It’s featured before on the blog, with a backstory about how hearing it for the first time in a record shop was a big step in me changing a lot about my life……but that’s not for today.

Playing this 12″ piece of vinyl for the first time in lord knows how long, and certainly for the first time since I got the upgraded turntable and amp just over a year ago, was a real treat as Kim Deal‘s bass, Joey Santiago‘s guitar, David Lovering‘s drums and Black Francis‘ screams combined to make a sound that is beyond my vocabulary to properly do it justice.

It’s a new wave epic, groundbreaking in the way that the harsh, near industrial sounds of the traditional instruments deployed by this particular four-piece combo are enhanced in unimaginable ways by two cellos and two violins.   It still remains one of the few songs that have ever stopped me dead in my tracks on my first listen while I’ve been browsing in a record store, and hearing it played so loudly again today, thanks to Villain Towers, temporarily, having no neighbours, took me back to 1989.

It also has a couple of top-notch b-sides and another which is above average. So here they are, ripped direct and at as high a quality for an mp3 as my equipment will allow:-

mp3: Pixies – Monkey Gone To Heaven
mp3: Pixies – Manta Ray
mp3: Pixies – Weird At My School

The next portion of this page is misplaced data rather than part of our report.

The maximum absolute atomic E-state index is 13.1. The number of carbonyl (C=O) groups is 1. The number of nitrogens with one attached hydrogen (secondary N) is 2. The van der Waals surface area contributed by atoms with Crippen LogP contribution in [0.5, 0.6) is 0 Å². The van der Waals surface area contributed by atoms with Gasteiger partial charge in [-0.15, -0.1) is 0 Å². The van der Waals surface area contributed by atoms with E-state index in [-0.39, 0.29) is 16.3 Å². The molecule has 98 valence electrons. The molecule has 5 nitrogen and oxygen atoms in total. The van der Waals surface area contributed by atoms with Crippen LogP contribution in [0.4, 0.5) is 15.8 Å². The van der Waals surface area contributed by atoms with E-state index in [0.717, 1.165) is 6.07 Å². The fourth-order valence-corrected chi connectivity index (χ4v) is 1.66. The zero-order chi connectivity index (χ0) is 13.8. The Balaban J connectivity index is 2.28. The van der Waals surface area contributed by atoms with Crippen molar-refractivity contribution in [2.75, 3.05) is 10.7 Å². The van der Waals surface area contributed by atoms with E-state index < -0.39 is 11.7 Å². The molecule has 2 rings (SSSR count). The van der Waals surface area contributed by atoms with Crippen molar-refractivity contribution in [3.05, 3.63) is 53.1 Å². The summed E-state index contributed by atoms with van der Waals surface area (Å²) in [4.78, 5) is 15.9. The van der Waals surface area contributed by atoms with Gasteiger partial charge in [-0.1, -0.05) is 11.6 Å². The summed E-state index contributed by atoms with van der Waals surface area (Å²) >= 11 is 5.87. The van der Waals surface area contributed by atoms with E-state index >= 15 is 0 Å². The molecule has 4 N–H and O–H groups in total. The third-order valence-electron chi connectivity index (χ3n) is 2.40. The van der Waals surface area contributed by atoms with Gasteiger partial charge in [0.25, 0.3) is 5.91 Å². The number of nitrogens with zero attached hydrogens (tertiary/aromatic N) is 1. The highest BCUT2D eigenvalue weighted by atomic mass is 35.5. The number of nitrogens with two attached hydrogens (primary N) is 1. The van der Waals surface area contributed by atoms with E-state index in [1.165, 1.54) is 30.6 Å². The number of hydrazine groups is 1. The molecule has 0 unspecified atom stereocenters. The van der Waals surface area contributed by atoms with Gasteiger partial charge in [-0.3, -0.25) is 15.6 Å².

mp3: Pixies – Dancing The Manta Ray

Melody Maker, here in the UK, made Monkey Gone To Heaven its #1 single come the end of the year rundown. Rolling Stone, over in the USA, had it at #5, the same position it reached in the John Peel Festive 50, one of five entries from Pixies in that particular rundown. The record buying public weren’t so enamoured, as it only reached #60 in the singles chart



  1. Those early Pixies EPs were exceptional but this is my favourite of them of all, including the fabulous sleeve by Simon Larbalestier and Vaughan Oliver. There was a real thrill about buying a new Pixies single back then.

  2. Is this another case of … everbody loved it but nobody seemingly loved it enough at the time to buy it? Or, were most, like me, holding out our pennies for the imminent LP?

    This was the student disco breakthrough that changed everything for the Pixies in the UK. Quite right too.

  3. I think its chart position was down to lack of mainstream radio play. Two years later, the quietLOUDquiet aesthetic that Pixies pioneered was on every station you cared to listen to, but in 1989 it was nowhere near what the radio execs deemed acceptable for daytime airplay.

  4. It doesn’t get mentioned a lot because the songs themselves are so interesting, but Black Francis was one of the best rock vocalists ever. Perfect example in the lead track.

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